Sunday, 17 July 2011

PaJaMa Club at The Borderline – Saturday, 16 July

Last night was the premier UK gig of Neil Finn’s new project, PaJaMa Club, which you technically could call an ‘indie band’ whose other Members comprise his wife Sharon (hence the ‘pa’ and ‘ma’ reference—which wouldn’t work with the British spelling of jimjams) on bass, Sean Donnelly (also known as SJD, a solo performer and Don McGlashan collaborator) on keyboards and guitar, and Alana Skyring (formerly of Australian band The Grates) on drums.

Like everyone else, I was initially keen to go see the band because any Neil Finn performance is unmissable. That morning, however, I was slightly less enthusiastic when picturing queuing in a dreadful downpour outside the Borderline in order to get a decent spot. Particularly after listening to the beginning of the only PJC track available, From a Friend to a Friend (listen on, as frankly it initially did little for me, particularly with its minimalist vocals and wailing guitar effects. Upon arrival in Soho, my friend agreed that the music was a bit experimental, and that’s not usually a word that bodes as well for the paying public as it does for the experimenting artist.

Perhaps my wet wariness and doubt was useful in contributing to my being so pleasantly surprised by the concert. The music seemed heavily influenced by early 1980s and late ‘70s electronica, of which I have always been a fan. The band even slipped seamlessly from Suffer Never, one of only two songs from Neil’s past that they played (the other being his collaboration with Sharon on his 7 Worlds Collide project), into a delightful cover of Tubeway Army’s Are Friends Electric?, sung very much like Gary Numan would. One song’s influence sounded like an unexpected mix between Kraftwerk and The Waitresses. The fact that some excellent Talking Heads classics were playing as we waited in the club might also have been a hint that PJC were in similar minds or musical corners. There were still very catchy Neil Finn-style choruses to reward us as well, although impressively, this was clearly a distinct project, and the songs were not material that could have just as easily been on a Crowded House or Finn Brothers album.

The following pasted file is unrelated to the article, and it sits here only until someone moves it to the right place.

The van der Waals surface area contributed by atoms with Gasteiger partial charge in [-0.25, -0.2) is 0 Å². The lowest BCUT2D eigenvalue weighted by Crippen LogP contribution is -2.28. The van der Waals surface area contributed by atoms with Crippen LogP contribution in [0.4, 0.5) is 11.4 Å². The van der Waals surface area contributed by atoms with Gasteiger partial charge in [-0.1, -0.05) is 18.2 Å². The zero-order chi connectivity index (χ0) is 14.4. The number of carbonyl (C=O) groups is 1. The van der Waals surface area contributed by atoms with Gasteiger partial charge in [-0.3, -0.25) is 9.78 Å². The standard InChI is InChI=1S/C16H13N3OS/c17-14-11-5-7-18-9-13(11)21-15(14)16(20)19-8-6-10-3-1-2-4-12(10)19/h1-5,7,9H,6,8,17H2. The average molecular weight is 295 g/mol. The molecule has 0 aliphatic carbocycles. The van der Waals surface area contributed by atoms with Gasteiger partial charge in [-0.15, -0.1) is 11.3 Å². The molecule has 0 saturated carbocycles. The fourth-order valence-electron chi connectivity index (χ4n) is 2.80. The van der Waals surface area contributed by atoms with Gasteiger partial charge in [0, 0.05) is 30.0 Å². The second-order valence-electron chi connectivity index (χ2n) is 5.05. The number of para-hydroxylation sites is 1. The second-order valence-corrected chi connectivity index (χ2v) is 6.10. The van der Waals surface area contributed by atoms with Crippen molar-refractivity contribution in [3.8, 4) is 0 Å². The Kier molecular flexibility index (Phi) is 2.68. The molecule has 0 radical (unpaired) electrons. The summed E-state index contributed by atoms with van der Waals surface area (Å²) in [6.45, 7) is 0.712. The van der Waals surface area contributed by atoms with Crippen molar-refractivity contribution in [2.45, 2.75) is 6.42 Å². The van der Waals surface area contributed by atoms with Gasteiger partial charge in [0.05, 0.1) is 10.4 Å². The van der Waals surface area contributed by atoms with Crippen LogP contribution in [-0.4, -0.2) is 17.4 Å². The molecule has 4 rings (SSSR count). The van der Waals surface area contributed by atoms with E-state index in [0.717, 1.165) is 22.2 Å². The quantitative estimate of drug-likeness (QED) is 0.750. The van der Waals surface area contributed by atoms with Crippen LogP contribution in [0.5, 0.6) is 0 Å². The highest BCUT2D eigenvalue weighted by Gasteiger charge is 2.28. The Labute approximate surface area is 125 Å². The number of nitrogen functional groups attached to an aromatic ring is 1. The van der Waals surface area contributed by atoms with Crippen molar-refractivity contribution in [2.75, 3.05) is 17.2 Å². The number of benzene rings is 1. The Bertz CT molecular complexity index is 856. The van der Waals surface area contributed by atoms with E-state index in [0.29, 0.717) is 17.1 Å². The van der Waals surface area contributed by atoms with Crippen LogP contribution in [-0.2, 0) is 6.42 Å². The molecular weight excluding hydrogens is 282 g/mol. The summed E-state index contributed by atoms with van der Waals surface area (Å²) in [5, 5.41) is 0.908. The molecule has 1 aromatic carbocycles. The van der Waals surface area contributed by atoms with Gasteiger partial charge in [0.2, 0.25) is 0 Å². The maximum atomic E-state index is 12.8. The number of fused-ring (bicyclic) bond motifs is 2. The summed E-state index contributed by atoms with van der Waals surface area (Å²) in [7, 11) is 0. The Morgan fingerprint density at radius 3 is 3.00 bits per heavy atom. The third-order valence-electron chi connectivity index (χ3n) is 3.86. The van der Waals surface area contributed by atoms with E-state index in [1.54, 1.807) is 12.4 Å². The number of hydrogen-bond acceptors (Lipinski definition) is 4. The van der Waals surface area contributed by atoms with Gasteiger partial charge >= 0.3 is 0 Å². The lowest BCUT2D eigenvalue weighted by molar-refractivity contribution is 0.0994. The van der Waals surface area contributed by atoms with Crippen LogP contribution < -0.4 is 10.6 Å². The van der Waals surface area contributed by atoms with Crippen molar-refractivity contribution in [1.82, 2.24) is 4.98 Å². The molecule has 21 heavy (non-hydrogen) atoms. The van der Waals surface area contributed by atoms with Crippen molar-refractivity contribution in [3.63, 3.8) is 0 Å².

The band itself was likeable and not just the backdrop behind Neil Finn’s star. Australian drummer Alana Skyring looked like a sweet, gentle, young, unassuming character practically in a sweater set who you might bump into at a church bake sale, not at all the tough rock musician sort one might expect. Perhaps that made me think of her and Auckland keyboardist Sean Donnelly (who donned a tea cosy on his head) like The Other Two from New Order. They fit in well; both were clearly lovely people who were very much part of the whole, not just backing musicians, and Donnelly often joined in with a bit of banter, not quite the quickfire wit exchanges with Neil that we are used to with past stage companions like brother Tim and Nick Seymour, but I’m sure it will develop. Overall, it left one with a fuzzy feeling that these were nice people on stage who happened to make great music for us.

As this was their first gig together in the UK, the four often shared endearing smiles when they were pleased with how each track had come together, although as the material was so new, the acutely attentive audience rarely knew when to applaud and often did so only after seeing Neil turn to the band and say ‘Yeah! That was good!’ which was our cue that we had missed our cue. Sharon seemed often to look to her husband for reassurance, which she always got, and he easily spoke of the pleasure in playing with his beautiful wife. For a great deal of the concert, her soft vocals were drowned out and I could only tell if she were singing by watching, but later she had a few solo or contrasting parts that helped her really stand out.